Norfleet announces new racing program By Marty Smith
DAYTONA BEACH, Fla. (Feb. 18, 2000) Bobby Norfleet never aspired to be a spokesman for African-Americans, and has no burning desire to start now. But by placing himself in the fore of NASCAR racing he has little choice. "I'm here to compete, not to blaze trails," said Norfleet, 39. "I feel like I have talent, but there's an astronomical amount of talent in this business. I think NASCAR thinks having African-Americans (in racing) is due, but they're not gonna give you anything. You have to be a competitor. They're not gonna take it easy on me in any way, and I don't expect them to."
Beginning with the March 26 Dodge California Truckstop 250 at Mesa Marin Raceway outside Bakersfield, Calif., Norfleet plans to compete full-time in the NASCAR Craftsman Truck Series in 2000. He had hopes of making his series debut in the No. 34 Chevrolet during Speedweeks 2000, but after discussing the issue with NASCAR, he opted against it due to his lack of superspeedway experience.
Not only does Norfleet have ambitions in the NASCAR Craftsman Truck Series; he also plans to run five to 10 races in the NASCAR Busch Series Grand National Division. The individual races have yet to be determined. Above all, he wants to be recognized for his ability, not his skin color.
"We've got a lot of people expecting us to be competitive, and we expect to be successful, too," Norfleet said. "I want to be competitive. That's it. I don't want to be the 'black driver.' I want to be like Charlie Pride was in country music. I want fans, whether they're black, white, blue or whatever."
The sponsorship of the No. 34 Chevrolet is unique in that it is designed to serve multiple purposes. Record companies So So Def Records, 40 Speed Records and Laface Records are among those who will help fund the team, as well as various apparel companies. However, they still seek a major sponsor.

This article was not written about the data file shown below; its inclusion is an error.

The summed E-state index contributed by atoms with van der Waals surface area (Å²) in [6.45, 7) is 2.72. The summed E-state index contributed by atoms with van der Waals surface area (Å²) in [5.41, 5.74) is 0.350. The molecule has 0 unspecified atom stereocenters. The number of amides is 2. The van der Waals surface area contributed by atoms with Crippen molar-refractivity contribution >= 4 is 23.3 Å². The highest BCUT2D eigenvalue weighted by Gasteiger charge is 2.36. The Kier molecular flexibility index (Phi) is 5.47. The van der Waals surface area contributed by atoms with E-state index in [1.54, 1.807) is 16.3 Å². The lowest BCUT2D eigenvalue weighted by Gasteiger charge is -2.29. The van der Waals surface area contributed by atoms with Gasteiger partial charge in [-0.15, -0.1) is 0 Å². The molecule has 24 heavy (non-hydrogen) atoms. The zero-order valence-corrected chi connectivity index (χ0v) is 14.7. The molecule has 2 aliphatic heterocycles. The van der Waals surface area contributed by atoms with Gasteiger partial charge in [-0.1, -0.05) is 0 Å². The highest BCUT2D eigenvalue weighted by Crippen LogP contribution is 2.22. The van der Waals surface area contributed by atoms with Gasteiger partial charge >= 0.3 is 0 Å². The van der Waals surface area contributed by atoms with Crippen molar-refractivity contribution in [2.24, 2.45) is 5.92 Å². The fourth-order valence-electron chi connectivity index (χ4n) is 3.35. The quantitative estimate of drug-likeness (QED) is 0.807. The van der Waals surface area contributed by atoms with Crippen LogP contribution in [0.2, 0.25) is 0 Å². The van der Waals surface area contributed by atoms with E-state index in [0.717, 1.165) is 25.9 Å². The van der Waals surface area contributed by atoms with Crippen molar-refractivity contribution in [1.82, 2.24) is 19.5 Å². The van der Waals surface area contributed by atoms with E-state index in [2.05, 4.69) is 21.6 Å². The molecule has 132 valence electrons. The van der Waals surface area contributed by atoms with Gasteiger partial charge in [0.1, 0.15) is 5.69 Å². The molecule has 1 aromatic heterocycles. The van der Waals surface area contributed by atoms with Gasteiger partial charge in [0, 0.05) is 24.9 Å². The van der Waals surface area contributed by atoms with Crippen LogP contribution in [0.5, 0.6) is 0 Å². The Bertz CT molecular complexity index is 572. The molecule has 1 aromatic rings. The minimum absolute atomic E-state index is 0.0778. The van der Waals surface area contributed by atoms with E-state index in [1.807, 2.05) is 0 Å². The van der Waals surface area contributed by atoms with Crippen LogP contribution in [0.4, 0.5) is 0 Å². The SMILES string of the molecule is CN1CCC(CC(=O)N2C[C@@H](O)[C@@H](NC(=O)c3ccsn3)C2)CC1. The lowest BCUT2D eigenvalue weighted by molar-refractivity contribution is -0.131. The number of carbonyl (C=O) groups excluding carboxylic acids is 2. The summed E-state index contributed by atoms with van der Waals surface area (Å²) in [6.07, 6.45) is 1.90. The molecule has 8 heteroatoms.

"We did a lot of research and we were told that there were three ways to attract African-Americans -- religion, entertainment and fashion -- so that's what we're focusing on," Norfleet said. "African-Americans per capita spend more money than any other group in the country, and this is a market (NASCAR) doesn't have.
"African-Americans haven't had anyone to identify with. It's like golf. When Tiger (Woods) started playing, everyone started watching. Everyone started buying clubs and going out and playing. That's what I'd like to do."
Norfleet's path to NASCAR racing is not unlike many drivers. While all the other kids in his Suffolk, Va., neighborhood were at the park playing basketball, Norfleet was tinkering with a race car. He started in drag racing and enjoyed a wealth of success. He said that success continued when he made his way into stock cars, racing at venues in the Virginia Beach, Va., area.
Then, in 1992, Norfleet thought a break into big time racing was right on his doorstep. The late Alan Kulwicki befriended him, and according to Norfleet was in the process of setting up a NASCAR Busch Series program with Norfleet as the driver. After Kulwicki won the championship, "he just got too busy," Norfleet said. Then, in 1993 Kulwicki died in a plane crash near Johnson City, Tenn., and Norfleet's big break went with him.
"With this opportunity, we're taking NASCAR to places it's never been," Norfleet said. "The African American community still thinks NASCAR is a good ol' boy, backwoods, tobacco chewing sport. That's not what it is anymore, and I'm gonna prove it to them."